"I guess you're right."
Several days earlier the boy saw a man from the U.S. Geological Survey placing a marker in a nearby field. The boy took the opportunity to tell the man about the vibrations he felt recently.
The man told the boy that was impossible because small vibrations can’t be detected without seismic instruments.
During dinner that night the boy told his parents about his talk with the man. "Mama, I think the man thought I was crazy."
"I wouldn't' worry about that, son," the boy's mother said. "They say that horses and other animals can detect such things," she went on.
"Maybe … even birds can," the boy's father added.
"Father, you sure there haven’t been any earthquakes around here lately?"
“No. Not in my lifetime. My father told me about the New Madrid quake. His father told him. These historical things get passed on in families."
“I think about these things often. The New Madrid fault is close enough,” the boy continued.
Yeah, the New Madrid fault is west of us, some thirty miles. “I wouldn’t trouble myself if I were you.”
“If that fault began to rumble, we could feel here. Right dad?” the boy asked.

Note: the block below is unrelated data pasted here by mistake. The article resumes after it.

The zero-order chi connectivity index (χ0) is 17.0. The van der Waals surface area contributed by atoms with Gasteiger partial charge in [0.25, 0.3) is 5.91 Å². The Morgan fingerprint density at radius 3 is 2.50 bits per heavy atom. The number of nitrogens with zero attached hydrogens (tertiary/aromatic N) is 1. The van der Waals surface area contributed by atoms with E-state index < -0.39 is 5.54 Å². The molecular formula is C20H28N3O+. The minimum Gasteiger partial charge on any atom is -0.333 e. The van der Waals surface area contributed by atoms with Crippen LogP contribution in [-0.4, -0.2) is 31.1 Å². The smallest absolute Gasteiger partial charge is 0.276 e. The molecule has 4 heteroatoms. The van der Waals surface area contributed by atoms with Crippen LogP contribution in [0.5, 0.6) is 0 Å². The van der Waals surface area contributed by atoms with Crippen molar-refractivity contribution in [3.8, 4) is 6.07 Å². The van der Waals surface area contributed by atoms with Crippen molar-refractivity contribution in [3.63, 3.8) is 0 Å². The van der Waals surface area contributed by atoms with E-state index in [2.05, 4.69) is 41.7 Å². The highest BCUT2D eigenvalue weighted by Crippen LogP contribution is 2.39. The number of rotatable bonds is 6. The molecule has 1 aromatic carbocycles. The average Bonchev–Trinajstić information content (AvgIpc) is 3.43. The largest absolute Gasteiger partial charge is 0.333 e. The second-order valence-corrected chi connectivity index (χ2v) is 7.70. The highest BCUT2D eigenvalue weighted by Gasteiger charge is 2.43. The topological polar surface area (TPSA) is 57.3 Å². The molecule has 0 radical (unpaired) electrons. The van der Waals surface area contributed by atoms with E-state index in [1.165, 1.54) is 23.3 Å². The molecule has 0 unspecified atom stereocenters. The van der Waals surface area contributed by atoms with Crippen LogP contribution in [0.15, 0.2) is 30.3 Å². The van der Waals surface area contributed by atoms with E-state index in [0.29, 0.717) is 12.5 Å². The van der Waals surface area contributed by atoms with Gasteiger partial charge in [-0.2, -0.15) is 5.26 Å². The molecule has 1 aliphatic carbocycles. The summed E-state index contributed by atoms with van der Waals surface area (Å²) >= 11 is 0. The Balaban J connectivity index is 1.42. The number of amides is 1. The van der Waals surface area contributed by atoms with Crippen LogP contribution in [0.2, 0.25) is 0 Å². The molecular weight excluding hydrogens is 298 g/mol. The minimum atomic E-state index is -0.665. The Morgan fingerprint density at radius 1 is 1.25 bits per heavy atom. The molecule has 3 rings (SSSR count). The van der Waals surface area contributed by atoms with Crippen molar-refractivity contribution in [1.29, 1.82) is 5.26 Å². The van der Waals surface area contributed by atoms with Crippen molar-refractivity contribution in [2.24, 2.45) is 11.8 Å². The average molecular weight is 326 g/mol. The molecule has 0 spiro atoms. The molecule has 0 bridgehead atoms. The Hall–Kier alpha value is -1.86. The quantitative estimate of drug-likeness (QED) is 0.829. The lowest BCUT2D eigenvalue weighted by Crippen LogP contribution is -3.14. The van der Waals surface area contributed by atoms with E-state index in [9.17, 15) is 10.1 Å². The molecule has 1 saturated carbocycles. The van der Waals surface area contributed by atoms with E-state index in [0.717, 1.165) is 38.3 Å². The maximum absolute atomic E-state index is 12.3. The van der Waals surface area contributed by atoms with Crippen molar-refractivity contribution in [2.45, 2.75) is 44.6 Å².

“Sure. It depends on how strong the tremor is. Anyhow, tomorrow Arthur Rippenburg is coming to fix the tractor. He’s bringing me a new part. After that, we need to get to work planting some seeds before it gets any later in the year. I also have to work on the barn’s roof.”
The children went outside to feed the small animals in the barn.
“James, what’s that marker the geologist placed in the Johnson field for?” the boy’s mother asked her husband.
“Some kind of sensor. They place those things in many areas around here,” the father said.
“He didn’t say what it’s for?”
“Nah. These government people are a bunch of stiffs. You have a better chance of communicating with the cows.”
The following afternoon, after the children returned home from school, the boy was out in the field with his sister, by the family vegetable garden.
“You feel that, Kathy?” the boy asked his sister.
“The rumbling in the ground. I feel it again.”
“Charlie, you’re always feeling the earth shaking and no one else even notices.”
“What do you want me to do if I feel it? Look at the cows. See how they are nervous.”
“Oh, you’re just imagining things. Mama always says you have a good imagination.”